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September 2019 Newsletter

The 2018-2020 Officers of Richmond Bonsai Society!

President Randi Heise
Vice President BettyLou Lages
Secretary Wendy Peckham
Treasurer Dave Barker
Board Member at Large:TBD
Past-President Thomas Sones

Regular Meetings, unless otherwise noted, are held the 4th Monday of every month at 7 pm in the Community Room at St. Mary’s Woods, 1257 Marywood Ln., Richmond VA, 23229.

Contact us at info@richmondbonsaisociety.org  or visit us at www.richmondbonsaisociety.org or on Facebook.

Bonsai information, common questions and answers, monthly growing advice, and bonsai links can be found on our website.


In this issue…

President’s Message by Randi Heise

I’m always sad to see September arrive because October is on its heels and then comes the start of winter.  While the kids are sad to see summer end for a different reason, for me it highlights the work I still need to do on my trees and for this year, time is running out. Branches were not grafted, trees still need repotting and others need to be restyled.  Fall’s saving grace is that it provides time for me to redeem myself since this is the perfect time to wire trees.  Although it may appear that furthering a tree’s development is put on hold until next Spring, this is the time to chemically fertilize for root growth and bud development and also to wire.   Although it’s mid-September, we have several months to complete the wiring of trees.  This critical task turns pre-bonsai material into bonsai. It’s detailed wiring, to the tips, that give the our little trees the appearance we all so dearly love.

Our speaker for September is a dear friend and internationally known artist. Young Choe is a master in the creation if Kusamono (moss balls or potted in specialized containers).  Kusamono are traditionally potted arrangements of wild grasses and flowers in unique pots, trays or in moss balls. Kusamono portray a particular season or location such as a meadow or alpine forest.  These are also used to enhance a bonsai display during formal two, three or four point displays or to add interest on the bonsai bench.  Young will offer a presentation and discussion to address how these creations are used with bonsai as well as a stand alone display.  The kusamono she creates will be auctioned off after the meeting.  She is a delight and we are very fortunate to have her visit us in Richmond.  I look forward to seeing you at the meeting.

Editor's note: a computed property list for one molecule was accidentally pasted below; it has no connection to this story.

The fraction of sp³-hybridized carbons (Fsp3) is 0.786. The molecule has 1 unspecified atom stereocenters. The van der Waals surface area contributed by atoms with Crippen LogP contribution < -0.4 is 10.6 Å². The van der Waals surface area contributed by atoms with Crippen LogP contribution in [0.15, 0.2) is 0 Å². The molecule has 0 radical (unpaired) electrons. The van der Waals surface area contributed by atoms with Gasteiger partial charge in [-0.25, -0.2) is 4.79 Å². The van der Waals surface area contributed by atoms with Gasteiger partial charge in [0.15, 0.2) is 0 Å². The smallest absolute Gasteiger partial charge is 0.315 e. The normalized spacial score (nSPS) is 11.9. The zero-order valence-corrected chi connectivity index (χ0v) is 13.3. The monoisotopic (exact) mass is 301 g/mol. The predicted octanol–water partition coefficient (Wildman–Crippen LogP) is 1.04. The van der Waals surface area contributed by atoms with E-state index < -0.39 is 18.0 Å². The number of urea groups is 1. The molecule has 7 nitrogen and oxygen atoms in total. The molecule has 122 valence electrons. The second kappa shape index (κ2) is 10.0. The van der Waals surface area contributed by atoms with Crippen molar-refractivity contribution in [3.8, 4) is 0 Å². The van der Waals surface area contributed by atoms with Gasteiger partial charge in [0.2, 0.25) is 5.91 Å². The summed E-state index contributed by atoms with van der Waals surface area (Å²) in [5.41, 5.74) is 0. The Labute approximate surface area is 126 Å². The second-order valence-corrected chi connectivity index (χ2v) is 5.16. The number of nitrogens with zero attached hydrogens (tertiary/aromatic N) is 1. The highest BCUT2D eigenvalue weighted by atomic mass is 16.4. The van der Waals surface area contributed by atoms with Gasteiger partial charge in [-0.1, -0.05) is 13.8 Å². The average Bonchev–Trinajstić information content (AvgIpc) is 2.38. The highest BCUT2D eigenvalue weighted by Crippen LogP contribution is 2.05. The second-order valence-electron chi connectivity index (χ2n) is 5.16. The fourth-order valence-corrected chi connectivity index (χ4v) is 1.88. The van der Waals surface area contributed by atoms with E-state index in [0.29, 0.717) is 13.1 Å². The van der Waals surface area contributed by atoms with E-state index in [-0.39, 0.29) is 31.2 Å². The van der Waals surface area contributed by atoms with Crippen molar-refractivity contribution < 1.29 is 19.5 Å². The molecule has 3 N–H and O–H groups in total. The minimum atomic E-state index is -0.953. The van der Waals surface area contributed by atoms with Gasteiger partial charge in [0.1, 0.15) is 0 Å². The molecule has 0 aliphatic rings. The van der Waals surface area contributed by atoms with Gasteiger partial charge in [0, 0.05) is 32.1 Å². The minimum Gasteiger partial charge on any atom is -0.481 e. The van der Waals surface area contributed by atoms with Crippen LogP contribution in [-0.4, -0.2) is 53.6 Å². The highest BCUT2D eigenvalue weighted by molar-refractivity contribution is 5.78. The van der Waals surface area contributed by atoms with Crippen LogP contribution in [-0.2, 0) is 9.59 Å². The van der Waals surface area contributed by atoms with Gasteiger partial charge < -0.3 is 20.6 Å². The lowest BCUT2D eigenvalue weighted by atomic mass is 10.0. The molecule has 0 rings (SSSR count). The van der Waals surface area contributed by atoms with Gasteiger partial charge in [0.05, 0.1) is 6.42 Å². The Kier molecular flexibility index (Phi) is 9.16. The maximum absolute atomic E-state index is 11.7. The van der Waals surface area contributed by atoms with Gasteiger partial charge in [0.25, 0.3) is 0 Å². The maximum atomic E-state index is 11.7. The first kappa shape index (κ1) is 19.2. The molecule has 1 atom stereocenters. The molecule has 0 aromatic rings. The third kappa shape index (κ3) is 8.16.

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Calendar of Bonsai Events:

Richmond Bonsai Society Events

September 14-15    RBS Annual Fall Bonsai Show, The Great Big Green House
September 23         Regular Meeting- TBD
October 12               RBS Nursery Crawl at Colesville Nursery
October 28              Regular Meeting (Location will be in the Activity Room, not the Community Room.)
November 25          Regular RBS Meeting

Other Organizations
September 14          PBA Auction and Annual Meeting (see Upcoming Events)
December 7-8         Winter Silhouette Show, Kannapolis, NC

The National Bonsai Foundation hosts regular events at the National Bonsai & Penjing Museum in Washington, DC. Check out their events at https://www.bonsai-nbf.org/events.